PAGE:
A day of outdoor anniversaries

April 24th is a day of anniversaries.  On this day in 1965 I first visited Dartmoor and Hillbridge Farm which still mean so much to me.  On the same day the Pennine Way was opened (but, a ten-year-old, I was unaware of it at the time), and in 1932 it was the Kinder Trespass.  Six years ago it was Rozel Lawlor’s funeral, a poignant and hauntingly beautiful day when I said goodbye to a friend with whom I shared Dartmoor walks and a love of birds.

So it was especially good that I was at Hillbridge on 24 April this year, and was up early for a walk.  The first bird I saw, looking out of the bedroom window at the adjacent magnolia, was a pied flycatcher, gathering food before flitting into the oakwood which is next to the colourful garden.  I had seen him the day before and was thrilled that he was still about.

15 magnolia


16 garden

Hillbridge garden








I walked down to the River Tavy where a dipper sped upstream, then across fields known as Coffins through Wapsworthy.  It was here, at the top of the bridleway close to the moor gate, that I heard then saw my first redstart of the year.  A moment later there was a loud cuckoo behind me and I swung round to see the bird perch at the top of a nearby tree.

8 redstart


9 Wapsworthy cuckoo spot

Where the cuckoo perched, on the bridleway from Wapsworthy








I climbed to the top of White Tor, reaching it by 7.30; there was low cloud but still a fine view towards Great Mis Tor.

10 White Tor

From White Tor to Great Mis Tor

Then I walked down to Stephen’s Grave and Twist where, as I had hoped, I saw another redstart (I have seen them here before).  By the time I reached Cudlipptown the sun was coming out.

11 Twist

Near Twist, above Cudlipptown, with Gibbet Hill beyond

After descending through lush fields I came to the sparkling Tavy at Horndon Clam. Common Wood is on the left as one looks upstream.

12 Horndon Clam

Looking upstream from Horndon Clam

It was a scramble to get along the river at the bottom of Common Wood, with grey wagtails flickering on the rocks.  As I walked up from the river towards the leat and home I saw another cuckoo in the trees.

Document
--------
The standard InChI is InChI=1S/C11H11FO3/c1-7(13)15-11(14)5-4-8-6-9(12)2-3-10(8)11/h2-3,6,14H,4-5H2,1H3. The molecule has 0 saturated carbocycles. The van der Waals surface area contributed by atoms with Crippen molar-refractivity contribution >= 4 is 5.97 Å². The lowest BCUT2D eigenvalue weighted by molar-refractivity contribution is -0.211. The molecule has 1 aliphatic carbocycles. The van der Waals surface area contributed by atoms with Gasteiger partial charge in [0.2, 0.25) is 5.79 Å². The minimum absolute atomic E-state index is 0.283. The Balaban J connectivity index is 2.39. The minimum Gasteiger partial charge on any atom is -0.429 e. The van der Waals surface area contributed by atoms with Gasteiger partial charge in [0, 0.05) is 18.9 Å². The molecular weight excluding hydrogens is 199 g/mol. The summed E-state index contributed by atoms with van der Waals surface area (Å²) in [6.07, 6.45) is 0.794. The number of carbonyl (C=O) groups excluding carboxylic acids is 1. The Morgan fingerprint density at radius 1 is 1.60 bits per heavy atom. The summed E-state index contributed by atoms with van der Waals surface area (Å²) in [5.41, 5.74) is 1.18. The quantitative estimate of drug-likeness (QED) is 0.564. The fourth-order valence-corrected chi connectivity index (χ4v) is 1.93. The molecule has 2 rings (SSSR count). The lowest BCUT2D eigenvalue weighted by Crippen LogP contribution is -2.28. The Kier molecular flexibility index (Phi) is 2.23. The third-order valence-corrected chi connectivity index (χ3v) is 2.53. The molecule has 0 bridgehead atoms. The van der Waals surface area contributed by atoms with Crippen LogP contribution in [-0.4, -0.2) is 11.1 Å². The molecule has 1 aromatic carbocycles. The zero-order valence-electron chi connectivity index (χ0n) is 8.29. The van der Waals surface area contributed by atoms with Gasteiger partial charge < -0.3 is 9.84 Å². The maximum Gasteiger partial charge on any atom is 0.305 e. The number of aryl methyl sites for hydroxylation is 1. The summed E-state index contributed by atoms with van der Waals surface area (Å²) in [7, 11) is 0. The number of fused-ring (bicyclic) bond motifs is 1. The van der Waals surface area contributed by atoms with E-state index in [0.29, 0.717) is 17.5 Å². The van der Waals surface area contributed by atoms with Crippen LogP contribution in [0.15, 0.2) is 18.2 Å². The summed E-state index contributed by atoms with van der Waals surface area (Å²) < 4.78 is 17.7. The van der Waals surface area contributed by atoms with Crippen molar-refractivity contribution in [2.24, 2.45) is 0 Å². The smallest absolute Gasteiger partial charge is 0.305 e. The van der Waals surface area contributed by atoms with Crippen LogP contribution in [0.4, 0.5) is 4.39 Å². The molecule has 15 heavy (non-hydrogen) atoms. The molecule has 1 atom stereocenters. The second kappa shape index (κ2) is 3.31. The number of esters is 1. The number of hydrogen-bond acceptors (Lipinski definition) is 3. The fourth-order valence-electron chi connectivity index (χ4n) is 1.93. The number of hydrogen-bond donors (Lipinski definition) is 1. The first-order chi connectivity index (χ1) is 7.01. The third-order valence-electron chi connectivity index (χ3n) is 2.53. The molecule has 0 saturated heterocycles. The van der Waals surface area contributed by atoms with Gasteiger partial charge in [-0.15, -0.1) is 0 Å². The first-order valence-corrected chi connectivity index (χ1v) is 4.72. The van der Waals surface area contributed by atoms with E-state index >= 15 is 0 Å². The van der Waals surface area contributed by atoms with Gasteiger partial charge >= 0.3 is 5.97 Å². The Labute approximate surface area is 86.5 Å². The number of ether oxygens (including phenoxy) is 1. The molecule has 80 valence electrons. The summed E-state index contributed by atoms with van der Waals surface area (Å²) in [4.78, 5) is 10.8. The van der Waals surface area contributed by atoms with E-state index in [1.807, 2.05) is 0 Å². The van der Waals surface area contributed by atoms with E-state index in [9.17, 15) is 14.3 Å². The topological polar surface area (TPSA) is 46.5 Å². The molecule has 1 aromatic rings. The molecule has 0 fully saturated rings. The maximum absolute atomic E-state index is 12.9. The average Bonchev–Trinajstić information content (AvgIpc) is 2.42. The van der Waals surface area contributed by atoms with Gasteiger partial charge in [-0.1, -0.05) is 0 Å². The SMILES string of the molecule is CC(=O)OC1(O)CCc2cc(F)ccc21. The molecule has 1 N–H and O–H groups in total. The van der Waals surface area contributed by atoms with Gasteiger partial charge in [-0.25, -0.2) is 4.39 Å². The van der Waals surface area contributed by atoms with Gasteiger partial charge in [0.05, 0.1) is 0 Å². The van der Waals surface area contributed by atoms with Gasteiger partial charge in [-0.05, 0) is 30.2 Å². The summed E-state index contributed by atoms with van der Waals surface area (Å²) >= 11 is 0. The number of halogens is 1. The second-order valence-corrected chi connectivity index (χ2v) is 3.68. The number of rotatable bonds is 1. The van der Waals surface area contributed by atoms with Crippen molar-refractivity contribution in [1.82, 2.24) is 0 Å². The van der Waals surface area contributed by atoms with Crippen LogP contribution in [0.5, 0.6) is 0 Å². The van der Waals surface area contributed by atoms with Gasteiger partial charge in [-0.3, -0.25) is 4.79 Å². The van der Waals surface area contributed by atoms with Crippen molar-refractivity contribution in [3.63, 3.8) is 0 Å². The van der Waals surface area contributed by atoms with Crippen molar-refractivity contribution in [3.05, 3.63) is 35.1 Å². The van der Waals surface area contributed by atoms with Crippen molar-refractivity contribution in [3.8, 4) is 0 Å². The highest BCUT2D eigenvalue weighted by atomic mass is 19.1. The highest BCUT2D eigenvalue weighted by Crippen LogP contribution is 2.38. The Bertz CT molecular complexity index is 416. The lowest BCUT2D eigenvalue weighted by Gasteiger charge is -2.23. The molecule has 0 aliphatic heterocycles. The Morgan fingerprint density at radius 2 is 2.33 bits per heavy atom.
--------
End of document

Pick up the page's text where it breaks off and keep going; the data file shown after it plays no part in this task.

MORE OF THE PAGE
And so, once again, 24 April was memorable, for a spectacular walk and exciting birds, in a very special place.

17 Common Wood

Common Wood



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Ring ouzel pilgrimage

Every year I aim to walk up Tavy Cleave on western Dartmoor at least once at ring ouzel time, and so on 23 April I set off from Lane End.  

It was both the date we recognise as Shakespeare’s birthday, and the 400th anniversary of his death, which was fitting as Shakespeare was familiar with the ouzel, mentioning the ouzel and ouzel-cock many times (perhaps he was referring to the ring ouzel’s relative, the blackbird).  

7 TC

I followed the leat to the little hut and then on, over rough ground to the tiny stream with its rowan tree which is like a little bit of Exmoor.

4 TC bit of exmoor

A little bit of Exmoor

It was just beyond here that I saw a bird perched on skyline rocks, and it was indeed a ring ouzel with its bright, white bib.  It is always a thrill to see it, and especially the first of the year.

3 TC ring ouzel rocks

Ring ouzel rocks

I continued round the corner to the waterfall which is a special spot because, as I have recorded before, it is here in this romantic setting that Sylvia Sayer’s father, Richard Munday, proposed to her mother, Olive Burnard, in 1891.

1TC waterfall

The waterfall

Then I returned down the valley and the ring ouzel was perched on the same hillside on a lower rock, where it remained for some time.  I hope it has a nest there.

5 TC Ger Tor

Ger Tor from the south

Further down the valley I heard one calling but frustratingly could not locate it.   And so I turned back along the leat, in a lovely light, to the car-park.

6 TC homeward

Heading homewards

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Lampeter at the crossroads

I combined a visit to the Ramblers’ Welsh Council in Lampeter, Ceredigion, with a meeting with townspeople to discuss their aspiration to become a Walkers Are Welcome town.  I hope they go ahead with this.  I find it particularly pleasing when towns which are not on the main tourist-track achieve the status because it can make a real difference to the town’s hwyl—its mood and outlook.